Marx’s argument that the countervailing factors cannot offset the tendency for the rate of profit to fall is amenable to empirical testing. In what I consider to be an important new study, Andrew Kliman argues that the rate of profit in the US has behaved in the way Marx theorized over the post-war period. (The study can be obtained here.) On the basis of his empirical analysis, Kliman argues that the failure of the rate of profit to revive sufficiently after successive post-war crises (due to insufficient capital destruction) has been the underlying reason for the unsustainability of successive recoveries from crises, especially since the 1970s, consistent with Marx’s theory.
From Kliman’s perspective, governments have been intent on preventing massive destruction of capital at the onset of each post-war crisis. The reason for this is simple. Although the destruction of capital results in a dramatic rise in profitability, it is devastating both for weak capitals and for the general population. In the face of such a social upheaval, the legitimacy of capitalism itself comes into question, and the risk (to capitalists) of social revolution rises.
Private debt and the private-sector desire to net save
Marx’s theory and Kliman’s study suggest that the increasing tendency toward speculative rather than productive investment is due to the drying up of profitable productive investments. The result has been relatively weak growth in GDP (compared with the post-war period) and a consequent recourse to more and more speculation as financial capital seeks higher returns, creating a level of private debt that is unsustainable in relation to real-value creation (or GDP growth). Attempts to prop up the rate of profit through attacks on real wages and living conditions have at the same time resulted in a marked increase in inequality, providing an impetus toward private household debt.
The economy has reached a point where many private firms and especially households need to spend less than their incomes in order to pay back debt. To facilitate this, the government can underpin a domestic-private sector financial surplus in which disposable income (income minus taxes) exceeds private spending (the sum of private consumption and private investment). That is the lesson of one of the accounting identities that Modern Monetary Theory (MMT) stresses:
Government Balance + Private Domestic Balance + Foreign Balance = 0
For nations with current account deficits, such as the US, the foreign balance is positive. So long as this remains the case, the domestic private sectors of these nations can only realize a financial surplus if government runs a deficit, spending more than it taxes.
The worst thing the US government could do right now is to try to reduce its deficit. Not only is it likely to fail in its immediate objective (by negatively impacting demand, output, income and tax revenues) but it will also defeat the private-sector attempt to save and pay off debt. If firms attempt to save to pay off debt, and households attempt to save to pay off debt, there are only two remaining avenues for maintaining the level of aggregate demand: government spending and exports. Government deficits, if they happened to weaken the dollar (which is not certain), will somewhat help exports. But the improvement in exports is likely to be small compared to the impact of ongoing government net spending (because other countries may also try to bolster their exports through competitive devaluations, protectionism, etc). Ongoing government net spending is the policy most likely to enable the private sector to pay off its debt.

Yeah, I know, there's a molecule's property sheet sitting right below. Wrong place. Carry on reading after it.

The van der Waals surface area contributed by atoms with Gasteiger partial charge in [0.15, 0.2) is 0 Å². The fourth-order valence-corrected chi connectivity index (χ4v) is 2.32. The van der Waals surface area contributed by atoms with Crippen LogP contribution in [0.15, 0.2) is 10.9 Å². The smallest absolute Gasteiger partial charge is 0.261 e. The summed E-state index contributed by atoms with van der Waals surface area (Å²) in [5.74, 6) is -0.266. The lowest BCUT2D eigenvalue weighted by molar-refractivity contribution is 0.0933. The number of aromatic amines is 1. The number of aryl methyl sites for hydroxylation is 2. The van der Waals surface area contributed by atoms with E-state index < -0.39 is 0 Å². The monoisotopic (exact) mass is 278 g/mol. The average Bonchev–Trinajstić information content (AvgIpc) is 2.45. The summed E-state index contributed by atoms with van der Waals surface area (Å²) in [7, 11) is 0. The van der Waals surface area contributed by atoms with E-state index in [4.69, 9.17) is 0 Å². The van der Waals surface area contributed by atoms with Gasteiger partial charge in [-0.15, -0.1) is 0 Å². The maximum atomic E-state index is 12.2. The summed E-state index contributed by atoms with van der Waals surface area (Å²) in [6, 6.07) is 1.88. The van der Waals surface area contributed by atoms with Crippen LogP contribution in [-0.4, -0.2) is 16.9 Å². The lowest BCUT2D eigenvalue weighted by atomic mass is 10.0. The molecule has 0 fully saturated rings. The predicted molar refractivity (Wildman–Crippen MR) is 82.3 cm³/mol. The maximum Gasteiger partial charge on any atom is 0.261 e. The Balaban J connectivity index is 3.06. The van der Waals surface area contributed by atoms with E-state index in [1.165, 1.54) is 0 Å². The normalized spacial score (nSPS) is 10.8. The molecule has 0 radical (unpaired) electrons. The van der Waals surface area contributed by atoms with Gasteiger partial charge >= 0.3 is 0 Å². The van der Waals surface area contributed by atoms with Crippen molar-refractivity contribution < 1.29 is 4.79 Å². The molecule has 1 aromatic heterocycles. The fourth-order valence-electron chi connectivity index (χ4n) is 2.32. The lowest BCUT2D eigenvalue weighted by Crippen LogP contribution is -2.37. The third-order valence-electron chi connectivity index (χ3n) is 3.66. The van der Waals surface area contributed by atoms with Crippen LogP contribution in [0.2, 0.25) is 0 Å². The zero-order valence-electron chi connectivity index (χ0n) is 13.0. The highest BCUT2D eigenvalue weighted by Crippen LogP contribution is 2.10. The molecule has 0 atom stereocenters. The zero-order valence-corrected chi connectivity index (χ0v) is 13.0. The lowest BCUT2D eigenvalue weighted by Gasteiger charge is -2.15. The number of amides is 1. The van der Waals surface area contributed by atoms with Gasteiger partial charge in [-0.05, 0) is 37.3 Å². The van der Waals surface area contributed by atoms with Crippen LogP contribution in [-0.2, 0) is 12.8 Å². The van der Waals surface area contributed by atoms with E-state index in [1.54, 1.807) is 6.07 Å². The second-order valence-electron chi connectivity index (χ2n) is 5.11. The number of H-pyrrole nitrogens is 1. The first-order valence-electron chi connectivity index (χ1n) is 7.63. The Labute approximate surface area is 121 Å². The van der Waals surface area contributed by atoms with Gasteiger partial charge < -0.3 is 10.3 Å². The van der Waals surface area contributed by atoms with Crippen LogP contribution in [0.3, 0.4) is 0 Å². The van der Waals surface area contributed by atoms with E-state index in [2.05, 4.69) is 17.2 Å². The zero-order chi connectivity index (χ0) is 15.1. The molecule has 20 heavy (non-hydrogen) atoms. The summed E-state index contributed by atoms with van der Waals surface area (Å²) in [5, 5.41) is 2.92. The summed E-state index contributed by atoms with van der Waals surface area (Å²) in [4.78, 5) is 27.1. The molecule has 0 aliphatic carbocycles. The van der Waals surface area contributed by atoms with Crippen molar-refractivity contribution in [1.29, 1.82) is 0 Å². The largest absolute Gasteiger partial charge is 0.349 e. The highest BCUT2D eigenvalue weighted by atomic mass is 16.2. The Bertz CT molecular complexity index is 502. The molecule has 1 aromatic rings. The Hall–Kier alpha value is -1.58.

Fiscal policy, profitability, and the limits of capitalism
Relating back to Marx’s profit-rate tendency, ongoing government net spending not only provides a means to address the private-debt problem but also helps to prop up the economy-wide average rate of profit whenever output is below full capacity.
At the aggregate level, Marx maintained that total profit equals total surplus value, total price equals total value, and the average rate of profit equals the average rate of surplus value. If it is assumed, for simplicity, that all surplus value is realized in exchange, the impact of fiscal policy on profitability can be considered in price rather than value terms on the basis of Kalecki’s profit equation:
P = CP + I + GD + NX – SW
In this identity, P is aggregate profit, CP is capitalist consumption, I is private gross investment, GD is the government’s deficit, NX is net exports and SW is worker saving. The profit identity shows that aggregate profit is the sum of capitalist expenditures (CP + I), the government deficit (GD) and net exports (NX) minus worker saving (SW). Clearly, the government deficit adds to aggregate profit except to the extent that some of the income generated by government net expenditure leaks to worker saving or imports. For the global economy as a whole, net exports sum to zero. The sum of national government deficits adds to aggregate global profit. The reason for this is that government expenditure, whether it initially goes to workers or capitalists, ultimately ends up in the hands of capitalists, except to the extent that workers save.
For a national economy, the average rate of profit, r, in price terms can be expressed:
r = P / K = (CP + I + GD + NX – SW) / K
where K is the dollar amount of fixed capital investment tied up in production. Since, under conditions of unemployment and excess capacity, the government’s deficit will add to the numerator of the profit expression without adding to the costs of fixed capital investment K in the denominator, the government’s net spending boosts the average rate of profit and improves investment prospects for the private sector. If, in contrast, the government imposes cutbacks and austerity, this squeezes the private sector, impacting negatively both on the domestic private sector’s financial surplus and the average rate of profit.
Note, though, that the impact of government deficits on the rate of profit, operating through the demand channel, reaches its limit at full capacity. At that point, it is no longer possible to raise P relative to K simply through government net expenditure. If, as Marx’s theory suggests, there is a tendency for K to increase over time relative to the level of P realizable at full capacity, a tendency for the rate of profit to fall will ultimately assert itself. This will have profound implications for capitalism and any attempt, via policy, to maintain it as an economic system. Marx’s view that the profit-rate tendency is the most important ‘law’ in political economy can be understood in this light.